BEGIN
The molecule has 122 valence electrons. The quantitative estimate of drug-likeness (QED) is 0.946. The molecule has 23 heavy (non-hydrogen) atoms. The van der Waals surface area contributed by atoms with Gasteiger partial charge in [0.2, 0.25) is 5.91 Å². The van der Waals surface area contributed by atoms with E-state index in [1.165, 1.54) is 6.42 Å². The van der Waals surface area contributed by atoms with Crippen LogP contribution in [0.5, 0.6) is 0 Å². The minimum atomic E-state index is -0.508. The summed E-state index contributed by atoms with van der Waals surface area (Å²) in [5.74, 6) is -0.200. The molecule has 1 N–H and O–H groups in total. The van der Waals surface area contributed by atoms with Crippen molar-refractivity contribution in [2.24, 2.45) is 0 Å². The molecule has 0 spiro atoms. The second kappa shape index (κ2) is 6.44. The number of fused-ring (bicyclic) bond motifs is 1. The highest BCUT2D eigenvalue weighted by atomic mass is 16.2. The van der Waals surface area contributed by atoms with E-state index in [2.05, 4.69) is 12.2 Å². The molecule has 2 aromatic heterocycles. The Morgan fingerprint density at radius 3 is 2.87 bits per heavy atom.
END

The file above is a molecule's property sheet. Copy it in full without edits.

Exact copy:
The molecule has 122 valence electrons. The quantitative estimate of drug-likeness (QED) is 0.946. The molecule has 23 heavy (non-hydrogen) atoms. The van der Waals surface area contributed by atoms with Gasteiger partial charge in [0.2, 0.25) is 5.91 Å². The van der Waals surface area contributed by atoms with E-state index in [1.165, 1.54) is 6.42 Å². The van der Waals surface area contributed by atoms with Crippen LogP contribution in [0.5, 0.6) is 0 Å². The minimum atomic E-state index is -0.508. The summed E-state index contributed by atoms with van der Waals surface area (Å²) in [5.74, 6) is -0.200. The molecule has 1 N–H and O–H groups in total. The van der Waals surface area contributed by atoms with Crippen molar-refractivity contribution in [2.24, 2.45) is 0 Å². The molecule has 0 spiro atoms. The second kappa shape index (κ2) is 6.44. The number of fused-ring (bicyclic) bond motifs is 1. The highest BCUT2D eigenvalue weighted by atomic mass is 16.2. The van der Waals surface area contributed by atoms with E-state index in [2.05, 4.69) is 12.2 Å². The molecule has 2 aromatic heterocycles. The Morgan fingerprint density at radius 3 is 2.87 bits per heavy atom.